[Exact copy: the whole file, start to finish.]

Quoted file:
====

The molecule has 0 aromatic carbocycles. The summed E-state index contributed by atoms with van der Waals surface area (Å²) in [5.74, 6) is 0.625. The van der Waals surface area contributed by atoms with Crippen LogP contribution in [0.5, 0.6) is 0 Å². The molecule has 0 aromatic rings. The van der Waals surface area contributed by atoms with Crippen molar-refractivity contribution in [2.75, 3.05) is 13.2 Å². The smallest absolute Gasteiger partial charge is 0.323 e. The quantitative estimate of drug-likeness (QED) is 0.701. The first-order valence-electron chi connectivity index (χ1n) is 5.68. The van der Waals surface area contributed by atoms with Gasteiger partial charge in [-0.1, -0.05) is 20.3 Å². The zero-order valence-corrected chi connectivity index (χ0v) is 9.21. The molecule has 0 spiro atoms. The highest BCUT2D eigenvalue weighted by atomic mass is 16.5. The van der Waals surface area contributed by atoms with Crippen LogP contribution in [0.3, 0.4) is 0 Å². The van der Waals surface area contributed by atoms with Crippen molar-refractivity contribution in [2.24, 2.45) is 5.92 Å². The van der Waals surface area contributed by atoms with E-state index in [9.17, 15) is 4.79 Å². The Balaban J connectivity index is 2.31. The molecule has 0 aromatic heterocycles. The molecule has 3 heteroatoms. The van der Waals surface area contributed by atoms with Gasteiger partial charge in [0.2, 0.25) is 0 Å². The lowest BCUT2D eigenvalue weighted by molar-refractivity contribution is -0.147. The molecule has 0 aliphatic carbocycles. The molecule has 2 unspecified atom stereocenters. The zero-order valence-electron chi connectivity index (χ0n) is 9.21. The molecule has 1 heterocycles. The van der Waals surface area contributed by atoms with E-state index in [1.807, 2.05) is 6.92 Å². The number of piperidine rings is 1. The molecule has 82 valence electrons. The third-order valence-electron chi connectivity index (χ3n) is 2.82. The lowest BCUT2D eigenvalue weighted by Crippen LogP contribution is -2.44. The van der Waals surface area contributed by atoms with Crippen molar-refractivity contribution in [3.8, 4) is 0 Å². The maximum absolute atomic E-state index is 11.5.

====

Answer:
The molecule has 0 aromatic carbocycles. The summed E-state index contributed by atoms with van der Waals surface area (Å²) in [5.74, 6) is 0.625. The van der Waals surface area contributed by atoms with Crippen LogP contribution in [0.5, 0.6) is 0 Å². The molecule has 0 aromatic rings. The van der Waals surface area contributed by atoms with Crippen molar-refractivity contribution in [2.75, 3.05) is 13.2 Å². The smallest absolute Gasteiger partial charge is 0.323 e. The quantitative estimate of drug-likeness (QED) is 0.701. The first-order valence-electron chi connectivity index (χ1n) is 5.68. The van der Waals surface area contributed by atoms with Gasteiger partial charge in [-0.1, -0.05) is 20.3 Å². The zero-order valence-corrected chi connectivity index (χ0v) is 9.21. The molecule has 0 spiro atoms. The highest BCUT2D eigenvalue weighted by atomic mass is 16.5. The van der Waals surface area contributed by atoms with Crippen LogP contribution in [0.3, 0.4) is 0 Å². The van der Waals surface area contributed by atoms with Crippen molar-refractivity contribution in [2.24, 2.45) is 5.92 Å². The van der Waals surface area contributed by atoms with E-state index in [9.17, 15) is 4.79 Å². The Balaban J connectivity index is 2.31. The molecule has 0 aromatic heterocycles. The molecule has 3 heteroatoms. The van der Waals surface area contributed by atoms with Gasteiger partial charge in [0.2, 0.25) is 0 Å². The lowest BCUT2D eigenvalue weighted by molar-refractivity contribution is -0.147. The molecule has 0 aliphatic carbocycles. The molecule has 2 unspecified atom stereocenters. The zero-order valence-electron chi connectivity index (χ0n) is 9.21. The molecule has 1 heterocycles. The van der Waals surface area contributed by atoms with E-state index in [1.807, 2.05) is 6.92 Å². The number of piperidine rings is 1. The molecule has 82 valence electrons. The third-order valence-electron chi connectivity index (χ3n) is 2.82. The lowest BCUT2D eigenvalue weighted by Crippen LogP contribution is -2.44. The van der Waals surface area contributed by atoms with Crippen molar-refractivity contribution in [3.8, 4) is 0 Å². The maximum absolute atomic E-state index is 11.5.